AT THE TABLE WITH: Paul Gurcules

Paul Gurcules

Paul Gurcules was born and grew up in the outskirts of Phoenixville in nearby Cromby — an area north-northwest of town. He has left the area and has returned several times. His most recent return — and seemingly permanent one — was around 1999.

He recalls he and his boyhood best friend, Patrick (Pat) Klimcho, did everything together. This included weekly trips to the Colonial Theater and a lifelong interest in the movies, especially sci-fi, along with a major interest in comics books, especially drawing and coloring their original works. It so happens that Pat is one of my Klimcho cousins I often mention.

Paul joined the Army and served as a medical specialist. After his discharge, his interest in computers began. He started to work with developing hospital systems. One of his systems was once a part of Phoenixville Hospital.

He is a “man of the arts.” At the age of 14, he started his lifelong photography quest with his mom’s Brownie camera. Today, he uses a hi-tech Cannon with all the “bells and whistles.” Though he is very fond of doing portraits, his interest in street photography reflects his personality the best. Foremost in his work is capturing the people he finds on the street. Another interest is sculpting small boxes to hold trinkets, along with jewelry design and making.

Paul was the founder and administrator of the Facebook Group “Phoenixville — Our Kind of Town.” He was on the board of directors with the Phoenix Village Art Center, where he headed discussions on several different artistic topics. Now the art center has closed, but Coffee Talks meets the third Sunday of each month in the Upstairs Studio located at 207 Bridge St. If you are interested in joining in, you can just show up or message Paul on Facebook.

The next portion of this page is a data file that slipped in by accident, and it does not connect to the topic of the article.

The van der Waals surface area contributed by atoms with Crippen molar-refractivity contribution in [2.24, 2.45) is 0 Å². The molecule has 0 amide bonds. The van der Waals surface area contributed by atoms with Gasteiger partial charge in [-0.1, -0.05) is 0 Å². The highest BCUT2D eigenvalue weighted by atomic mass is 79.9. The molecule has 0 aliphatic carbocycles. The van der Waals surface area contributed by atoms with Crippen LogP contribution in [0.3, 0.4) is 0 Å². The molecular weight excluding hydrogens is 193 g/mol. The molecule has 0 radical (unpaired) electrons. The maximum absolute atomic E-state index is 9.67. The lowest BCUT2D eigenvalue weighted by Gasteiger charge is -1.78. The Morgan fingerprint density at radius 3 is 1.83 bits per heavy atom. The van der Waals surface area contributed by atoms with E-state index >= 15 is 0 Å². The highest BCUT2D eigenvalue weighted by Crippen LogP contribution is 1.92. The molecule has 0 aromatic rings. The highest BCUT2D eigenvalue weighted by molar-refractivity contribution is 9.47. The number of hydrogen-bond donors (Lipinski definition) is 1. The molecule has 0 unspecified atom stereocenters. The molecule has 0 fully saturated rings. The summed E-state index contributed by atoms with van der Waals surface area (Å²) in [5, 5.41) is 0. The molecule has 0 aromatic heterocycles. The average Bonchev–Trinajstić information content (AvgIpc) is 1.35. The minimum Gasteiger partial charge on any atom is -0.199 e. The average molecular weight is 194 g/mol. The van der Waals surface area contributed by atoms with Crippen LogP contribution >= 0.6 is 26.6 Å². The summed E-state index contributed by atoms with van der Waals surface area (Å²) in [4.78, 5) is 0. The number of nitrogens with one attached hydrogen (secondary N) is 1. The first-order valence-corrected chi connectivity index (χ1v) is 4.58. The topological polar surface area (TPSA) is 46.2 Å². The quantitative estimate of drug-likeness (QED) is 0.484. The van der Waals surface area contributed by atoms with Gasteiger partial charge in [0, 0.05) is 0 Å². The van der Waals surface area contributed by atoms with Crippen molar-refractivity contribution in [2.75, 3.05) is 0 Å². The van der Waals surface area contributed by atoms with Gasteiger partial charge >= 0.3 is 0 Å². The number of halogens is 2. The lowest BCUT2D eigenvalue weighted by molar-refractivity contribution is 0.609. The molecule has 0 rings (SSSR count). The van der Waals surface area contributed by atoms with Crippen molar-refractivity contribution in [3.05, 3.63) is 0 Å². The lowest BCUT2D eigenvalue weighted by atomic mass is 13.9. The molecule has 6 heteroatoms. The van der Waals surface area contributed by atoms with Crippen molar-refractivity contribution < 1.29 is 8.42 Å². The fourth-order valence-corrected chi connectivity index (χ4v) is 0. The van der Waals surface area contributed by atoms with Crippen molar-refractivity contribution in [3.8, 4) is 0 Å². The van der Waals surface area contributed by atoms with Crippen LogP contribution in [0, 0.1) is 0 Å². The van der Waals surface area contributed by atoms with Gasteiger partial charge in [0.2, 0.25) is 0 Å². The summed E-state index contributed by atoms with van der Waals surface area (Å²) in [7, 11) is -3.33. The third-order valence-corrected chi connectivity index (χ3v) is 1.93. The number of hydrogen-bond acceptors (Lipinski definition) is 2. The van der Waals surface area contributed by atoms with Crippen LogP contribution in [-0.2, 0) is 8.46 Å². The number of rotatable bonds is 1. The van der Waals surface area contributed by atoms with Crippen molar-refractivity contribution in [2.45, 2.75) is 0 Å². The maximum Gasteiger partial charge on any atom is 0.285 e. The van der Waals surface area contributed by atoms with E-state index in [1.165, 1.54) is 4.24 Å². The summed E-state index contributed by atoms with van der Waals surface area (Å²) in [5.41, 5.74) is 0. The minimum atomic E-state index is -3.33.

Among Paul’s accomplishments is that he is the father of four children (two girls and two boys, along with six grandchildren). He has two sisters and his mother, whom he helps to care for daily.

Paul feels we should not we live in the past but should remember it because it is the values we learned that make each of us of who we are.

Due to the fact we both share Hungarian heritage, our conversation drifted off to recalling stories and foods from our past. His mother, Vera Moran Gurcules (Irish), made Hungarian palacainta — wonderful thin crepes that were filled with either sweet or savory ingredients. Paul always hoped that there would be leftover palacainta so the next day his favorite filling was peanut butter and jelly.

Paul’s grandfather, Michael Gurcules, held a position in the court of Hungarian royalty. When he began to know too many of the palace secrets, he and his brother found they needed to leave. They made their escape and hooked up with a group of traveling gypsies and stayed with them until they found safety.

His other grandfather, Matthew Moran, was a baker. Paul remembers waking up on Sunday morning visits to his grandparents to the smell of wonderful baking dough.


Hungarian Crepes

4 eggs, beaten

2 cups milk*

2 cups sifted all-purpose flour

1 tsp. salt

2 tsp. sugar

*For a lighter crepe use 1 cup milk and 1 cup of seltzer water.

Whisk the flour, salt and sugar. Combine eggs and milk together, mixing well. Add milk mixture to flour mixture, beating into a thin batter. Spoon 2 to 3 tablespoons of batter into a very hot greased skillet or crepe pan. Rotate batter to cover entire bottom of the pan. Crepe will be very thin, and it may take a little practice at first. Brown lightly on both sides. Continue making crepes until batter is used up. Spread with your favorite topping, roll up and serve.


Let me hear from you: Search YouTube for “Look Who’s Cooking with Bette Banjack,” as well (search bar: Banjack) for this column. Find Bette on Facebook by searching “Bette Banjack’s Downtown Kitchen.”

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